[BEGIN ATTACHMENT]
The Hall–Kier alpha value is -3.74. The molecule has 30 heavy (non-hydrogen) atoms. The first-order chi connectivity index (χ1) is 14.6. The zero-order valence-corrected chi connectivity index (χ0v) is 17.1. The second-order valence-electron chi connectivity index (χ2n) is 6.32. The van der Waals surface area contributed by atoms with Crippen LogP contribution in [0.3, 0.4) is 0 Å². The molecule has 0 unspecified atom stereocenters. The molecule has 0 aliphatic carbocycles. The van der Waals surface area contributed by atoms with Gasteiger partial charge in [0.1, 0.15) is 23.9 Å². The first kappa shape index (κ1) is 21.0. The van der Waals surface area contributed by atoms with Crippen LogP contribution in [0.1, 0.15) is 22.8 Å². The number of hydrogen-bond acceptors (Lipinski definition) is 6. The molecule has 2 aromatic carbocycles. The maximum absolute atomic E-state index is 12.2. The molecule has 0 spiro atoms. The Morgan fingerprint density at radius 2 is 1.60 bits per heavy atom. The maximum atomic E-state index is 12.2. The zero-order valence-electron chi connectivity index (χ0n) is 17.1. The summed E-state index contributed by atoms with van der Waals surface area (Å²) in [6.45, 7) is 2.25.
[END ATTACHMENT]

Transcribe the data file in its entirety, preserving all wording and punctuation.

The Hall–Kier alpha value is -3.74. The molecule has 30 heavy (non-hydrogen) atoms. The first-order chi connectivity index (χ1) is 14.6. The zero-order valence-corrected chi connectivity index (χ0v) is 17.1. The second-order valence-electron chi connectivity index (χ2n) is 6.32. The van der Waals surface area contributed by atoms with Crippen LogP contribution in [0.3, 0.4) is 0 Å². The molecule has 0 unspecified atom stereocenters. The molecule has 0 aliphatic carbocycles. The van der Waals surface area contributed by atoms with Gasteiger partial charge in [0.1, 0.15) is 23.9 Å². The first kappa shape index (κ1) is 21.0. The van der Waals surface area contributed by atoms with Crippen LogP contribution in [0.1, 0.15) is 22.8 Å². The number of hydrogen-bond acceptors (Lipinski definition) is 6. The molecule has 2 aromatic carbocycles. The maximum absolute atomic E-state index is 12.2. The molecule has 0 spiro atoms. The Morgan fingerprint density at radius 2 is 1.60 bits per heavy atom. The maximum atomic E-state index is 12.2. The zero-order valence-electron chi connectivity index (χ0n) is 17.1. The summed E-state index contributed by atoms with van der Waals surface area (Å²) in [6.45, 7) is 2.25.